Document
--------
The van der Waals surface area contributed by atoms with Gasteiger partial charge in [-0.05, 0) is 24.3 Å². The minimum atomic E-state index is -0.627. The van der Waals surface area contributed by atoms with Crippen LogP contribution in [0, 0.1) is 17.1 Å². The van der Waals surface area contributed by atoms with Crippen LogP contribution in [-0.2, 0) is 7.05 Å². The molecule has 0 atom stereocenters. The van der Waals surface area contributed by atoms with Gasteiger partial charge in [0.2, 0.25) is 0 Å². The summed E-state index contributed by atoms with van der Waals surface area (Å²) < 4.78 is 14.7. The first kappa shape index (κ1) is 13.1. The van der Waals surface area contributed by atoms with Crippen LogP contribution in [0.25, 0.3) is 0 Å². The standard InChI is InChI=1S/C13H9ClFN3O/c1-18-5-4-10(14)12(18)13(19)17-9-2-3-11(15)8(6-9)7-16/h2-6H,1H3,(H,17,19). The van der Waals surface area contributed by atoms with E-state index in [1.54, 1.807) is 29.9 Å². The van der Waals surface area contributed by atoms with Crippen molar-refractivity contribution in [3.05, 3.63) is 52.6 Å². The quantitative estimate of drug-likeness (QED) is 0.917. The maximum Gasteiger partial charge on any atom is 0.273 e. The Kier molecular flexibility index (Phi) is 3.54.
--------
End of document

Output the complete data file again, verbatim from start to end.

The van der Waals surface area contributed by atoms with Gasteiger partial charge in [-0.05, 0) is 24.3 Å². The minimum atomic E-state index is -0.627. The van der Waals surface area contributed by atoms with Crippen LogP contribution in [0, 0.1) is 17.1 Å². The van der Waals surface area contributed by atoms with Crippen LogP contribution in [-0.2, 0) is 7.05 Å². The molecule has 0 atom stereocenters. The van der Waals surface area contributed by atoms with Gasteiger partial charge in [0.2, 0.25) is 0 Å². The summed E-state index contributed by atoms with van der Waals surface area (Å²) < 4.78 is 14.7. The first kappa shape index (κ1) is 13.1. The van der Waals surface area contributed by atoms with Crippen LogP contribution in [0.25, 0.3) is 0 Å². The standard InChI is InChI=1S/C13H9ClFN3O/c1-18-5-4-10(14)12(18)13(19)17-9-2-3-11(15)8(6-9)7-16/h2-6H,1H3,(H,17,19). The van der Waals surface area contributed by atoms with E-state index in [1.54, 1.807) is 29.9 Å². The van der Waals surface area contributed by atoms with Crippen molar-refractivity contribution in [3.05, 3.63) is 52.6 Å². The quantitative estimate of drug-likeness (QED) is 0.917. The maximum Gasteiger partial charge on any atom is 0.273 e. The Kier molecular flexibility index (Phi) is 3.54.